Confirm Samuel Alito

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Sunday, January 15, 2006

THE SENATE'S decision concerning the confirmation of Samuel A. Alito Jr. is harder than the case last year of now-Chief Justice John G. Roberts Jr. Judge Alito's record raises concerns across a range of areas. His replacement of Justice Sandra Day O'Connor could alter -- for the worse, from our point of view -- the Supreme Court's delicate balance in important areas of constitutional law. He would not have been our pick for the high court. Yet Judge Alito should be confirmed, both because of his positive qualities as an appellate judge and because of the dangerous precedent his rejection would set.

Though some attacks on him by Democratic senators and liberal interest groups have misrepresented his jurisprudence, Judge Alito's record is troubling in areas. His generally laudable tendency to defer to elected representatives at the state and federal levels sometimes goes too far -- giving rise to concerns that he will prove too tolerant of claims of executive power in the war on terror. He has tended at times to read civil rights statutes and precedents too narrowly. He has shown excessive tolerance for aggressive police and prosecutorial tactics. There is reason to worry that he would curtail abortion rights. And his approach to the balance of power between the federal government and the states, while murky, seems unpromising. Judge Alito's record is complicated, and one can therefore argue against imputing to him any of these tendencies. Yet he is undeniably a conservative whose presence on the Supreme Court is likely to produce more conservative results than we would like to see.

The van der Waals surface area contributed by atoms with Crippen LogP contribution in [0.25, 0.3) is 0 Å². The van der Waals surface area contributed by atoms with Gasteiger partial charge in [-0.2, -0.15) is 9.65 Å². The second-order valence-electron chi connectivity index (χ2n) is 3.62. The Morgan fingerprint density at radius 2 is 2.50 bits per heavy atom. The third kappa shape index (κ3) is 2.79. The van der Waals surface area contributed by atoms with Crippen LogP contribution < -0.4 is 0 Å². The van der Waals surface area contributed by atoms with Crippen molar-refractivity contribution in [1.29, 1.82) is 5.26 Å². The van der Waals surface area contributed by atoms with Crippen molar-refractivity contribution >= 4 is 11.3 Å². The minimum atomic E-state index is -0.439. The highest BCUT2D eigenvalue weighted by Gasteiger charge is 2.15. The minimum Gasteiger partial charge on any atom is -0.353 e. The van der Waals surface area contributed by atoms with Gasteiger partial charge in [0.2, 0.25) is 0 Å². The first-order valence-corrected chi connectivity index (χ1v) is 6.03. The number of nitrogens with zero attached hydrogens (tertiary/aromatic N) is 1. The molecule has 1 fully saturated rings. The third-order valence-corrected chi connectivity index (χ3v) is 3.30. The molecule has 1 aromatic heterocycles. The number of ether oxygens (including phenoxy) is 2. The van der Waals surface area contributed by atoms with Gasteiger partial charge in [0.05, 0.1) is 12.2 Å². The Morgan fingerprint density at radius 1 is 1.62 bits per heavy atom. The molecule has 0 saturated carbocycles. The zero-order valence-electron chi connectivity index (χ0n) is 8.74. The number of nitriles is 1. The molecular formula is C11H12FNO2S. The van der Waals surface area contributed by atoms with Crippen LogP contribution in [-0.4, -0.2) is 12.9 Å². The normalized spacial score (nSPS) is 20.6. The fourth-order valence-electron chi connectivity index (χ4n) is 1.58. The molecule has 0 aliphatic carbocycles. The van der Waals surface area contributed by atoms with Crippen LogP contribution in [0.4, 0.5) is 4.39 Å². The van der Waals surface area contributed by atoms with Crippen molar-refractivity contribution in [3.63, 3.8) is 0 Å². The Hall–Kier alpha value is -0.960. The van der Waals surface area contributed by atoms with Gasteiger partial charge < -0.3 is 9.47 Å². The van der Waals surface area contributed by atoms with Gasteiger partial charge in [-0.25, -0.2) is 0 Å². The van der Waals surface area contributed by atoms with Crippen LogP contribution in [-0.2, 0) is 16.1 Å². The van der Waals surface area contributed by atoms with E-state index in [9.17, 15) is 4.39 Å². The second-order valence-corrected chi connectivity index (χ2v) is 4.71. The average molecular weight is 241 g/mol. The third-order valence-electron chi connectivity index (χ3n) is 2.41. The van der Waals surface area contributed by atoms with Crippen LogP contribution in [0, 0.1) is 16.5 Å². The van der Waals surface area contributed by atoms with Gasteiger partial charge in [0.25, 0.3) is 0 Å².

Which is, of course, just what President Bush promised concerning his judicial appointments. A Supreme Court nomination isn't a forum to refight a presidential election. The president's choice is due deference -- the same deference that Democratic senators would expect a Republican Senate to accord the well-qualified nominee of a Democratic president.

And Judge Alito is superbly qualified. His record on the bench is that of a thoughtful conservative, not a raging ideologue. He pays careful attention to the record and doesn't reach for the political outcomes he desires. His colleagues of all stripes speak highly of him. His integrity, notwithstanding efforts to smear him, remains unimpeached.

Humility is called for when predicting how a Supreme Court nominee will vote on key issues, or even what those issues will be, given how people and issues evolve. But it's fair to guess that Judge Alito will favor a judiciary that exercises restraint and does not substitute its judgment for that of the political branches in areas of their competence. That's not all bad. The Supreme Court sports a great range of ideological diversity but less disagreement about the scope of proper judicial power. The institutional self-discipline and modesty that both Judge Alito and Chief Justice Roberts profess could do the court good if taken seriously and applied apolitically.

Supreme Court confirmations have never been free of politics, but neither has their history generally been one of party-line votes or of ideology as the determinative factor. To go down that road is to believe that there exists a Democratic law and a Republican law -- which is repugnant to the ideal of the rule of law. However one reasonably defines the "mainstream" of contemporary jurisprudence, Judge Alito's work lies within it. While we harbor some anxiety about the direction he may push the court, we would be more alarmed at the long-term implications of denying him a seat. No president should be denied the prerogative of putting

a person as qualified as Judge Alito on the Supreme Court.


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